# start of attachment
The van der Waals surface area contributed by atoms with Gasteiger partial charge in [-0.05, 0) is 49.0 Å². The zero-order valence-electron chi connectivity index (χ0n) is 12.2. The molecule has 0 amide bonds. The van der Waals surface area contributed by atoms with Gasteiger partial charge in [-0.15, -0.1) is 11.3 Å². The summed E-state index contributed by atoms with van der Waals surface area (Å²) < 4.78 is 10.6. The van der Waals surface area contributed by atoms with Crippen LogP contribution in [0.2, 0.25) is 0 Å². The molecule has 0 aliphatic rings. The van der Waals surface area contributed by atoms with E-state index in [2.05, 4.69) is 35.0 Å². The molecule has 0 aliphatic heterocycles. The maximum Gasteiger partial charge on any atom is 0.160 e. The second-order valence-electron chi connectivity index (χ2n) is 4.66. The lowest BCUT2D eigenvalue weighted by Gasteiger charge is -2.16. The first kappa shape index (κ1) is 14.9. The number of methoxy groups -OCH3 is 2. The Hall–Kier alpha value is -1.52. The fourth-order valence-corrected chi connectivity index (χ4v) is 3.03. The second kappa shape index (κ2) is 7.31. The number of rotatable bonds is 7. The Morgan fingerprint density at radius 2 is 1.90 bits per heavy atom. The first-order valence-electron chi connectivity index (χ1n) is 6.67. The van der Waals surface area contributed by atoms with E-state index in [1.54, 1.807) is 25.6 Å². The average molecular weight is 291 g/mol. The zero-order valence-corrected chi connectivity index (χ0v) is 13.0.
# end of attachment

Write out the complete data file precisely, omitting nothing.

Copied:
The van der Waals surface area contributed by atoms with Gasteiger partial charge in [-0.05, 0) is 49.0 Å². The zero-order valence-electron chi connectivity index (χ0n) is 12.2. The molecule has 0 amide bonds. The van der Waals surface area contributed by atoms with Gasteiger partial charge in [-0.15, -0.1) is 11.3 Å². The summed E-state index contributed by atoms with van der Waals surface area (Å²) < 4.78 is 10.6. The van der Waals surface area contributed by atoms with Crippen LogP contribution in [0.2, 0.25) is 0 Å². The molecule has 0 aliphatic rings. The van der Waals surface area contributed by atoms with E-state index in [2.05, 4.69) is 35.0 Å². The molecule has 0 aliphatic heterocycles. The maximum Gasteiger partial charge on any atom is 0.160 e. The second-order valence-electron chi connectivity index (χ2n) is 4.66. The lowest BCUT2D eigenvalue weighted by Gasteiger charge is -2.16. The first kappa shape index (κ1) is 14.9. The number of methoxy groups -OCH3 is 2. The Hall–Kier alpha value is -1.52. The fourth-order valence-corrected chi connectivity index (χ4v) is 3.03. The second kappa shape index (κ2) is 7.31. The number of rotatable bonds is 7. The Morgan fingerprint density at radius 2 is 1.90 bits per heavy atom. The first-order valence-electron chi connectivity index (χ1n) is 6.67. The van der Waals surface area contributed by atoms with E-state index in [1.54, 1.807) is 25.6 Å². The average molecular weight is 291 g/mol. The zero-order valence-corrected chi connectivity index (χ0v) is 13.0.